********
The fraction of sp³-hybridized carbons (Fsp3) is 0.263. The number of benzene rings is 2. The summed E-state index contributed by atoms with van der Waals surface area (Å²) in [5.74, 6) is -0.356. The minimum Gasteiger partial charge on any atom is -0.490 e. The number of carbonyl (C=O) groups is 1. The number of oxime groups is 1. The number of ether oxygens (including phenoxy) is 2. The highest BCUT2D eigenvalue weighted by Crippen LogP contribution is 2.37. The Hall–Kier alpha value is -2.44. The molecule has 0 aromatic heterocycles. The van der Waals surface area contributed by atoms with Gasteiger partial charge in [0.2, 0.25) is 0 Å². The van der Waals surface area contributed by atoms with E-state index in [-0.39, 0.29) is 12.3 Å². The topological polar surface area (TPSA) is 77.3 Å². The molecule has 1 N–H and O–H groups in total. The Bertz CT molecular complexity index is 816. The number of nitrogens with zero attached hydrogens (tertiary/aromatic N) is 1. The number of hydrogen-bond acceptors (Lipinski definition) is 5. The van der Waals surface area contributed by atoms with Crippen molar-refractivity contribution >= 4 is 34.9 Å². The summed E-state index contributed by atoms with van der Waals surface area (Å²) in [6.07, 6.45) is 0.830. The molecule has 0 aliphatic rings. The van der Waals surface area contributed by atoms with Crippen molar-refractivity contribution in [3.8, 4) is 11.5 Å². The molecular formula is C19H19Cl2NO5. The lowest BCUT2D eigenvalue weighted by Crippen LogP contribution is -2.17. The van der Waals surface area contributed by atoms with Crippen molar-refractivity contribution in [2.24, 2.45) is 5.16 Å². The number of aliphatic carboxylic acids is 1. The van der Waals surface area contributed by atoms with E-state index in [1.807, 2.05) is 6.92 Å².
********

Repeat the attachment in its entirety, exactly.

The fraction of sp³-hybridized carbons (Fsp3) is 0.263. The number of benzene rings is 2. The summed E-state index contributed by atoms with van der Waals surface area (Å²) in [5.74, 6) is -0.356. The minimum Gasteiger partial charge on any atom is -0.490 e. The number of carbonyl (C=O) groups is 1. The number of oxime groups is 1. The number of ether oxygens (including phenoxy) is 2. The highest BCUT2D eigenvalue weighted by Crippen LogP contribution is 2.37. The Hall–Kier alpha value is -2.44. The molecule has 0 aromatic heterocycles. The van der Waals surface area contributed by atoms with Gasteiger partial charge in [0.2, 0.25) is 0 Å². The van der Waals surface area contributed by atoms with E-state index in [-0.39, 0.29) is 12.3 Å². The topological polar surface area (TPSA) is 77.3 Å². The molecule has 1 N–H and O–H groups in total. The Bertz CT molecular complexity index is 816. The number of nitrogens with zero attached hydrogens (tertiary/aromatic N) is 1. The number of hydrogen-bond acceptors (Lipinski definition) is 5. The van der Waals surface area contributed by atoms with Crippen molar-refractivity contribution >= 4 is 34.9 Å². The summed E-state index contributed by atoms with van der Waals surface area (Å²) in [6.07, 6.45) is 0.830. The molecule has 0 aliphatic rings. The van der Waals surface area contributed by atoms with Crippen molar-refractivity contribution in [3.8, 4) is 11.5 Å². The molecular formula is C19H19Cl2NO5. The lowest BCUT2D eigenvalue weighted by Crippen LogP contribution is -2.17. The van der Waals surface area contributed by atoms with Crippen molar-refractivity contribution in [2.24, 2.45) is 5.16 Å². The number of aliphatic carboxylic acids is 1. The van der Waals surface area contributed by atoms with E-state index in [1.807, 2.05) is 6.92 Å².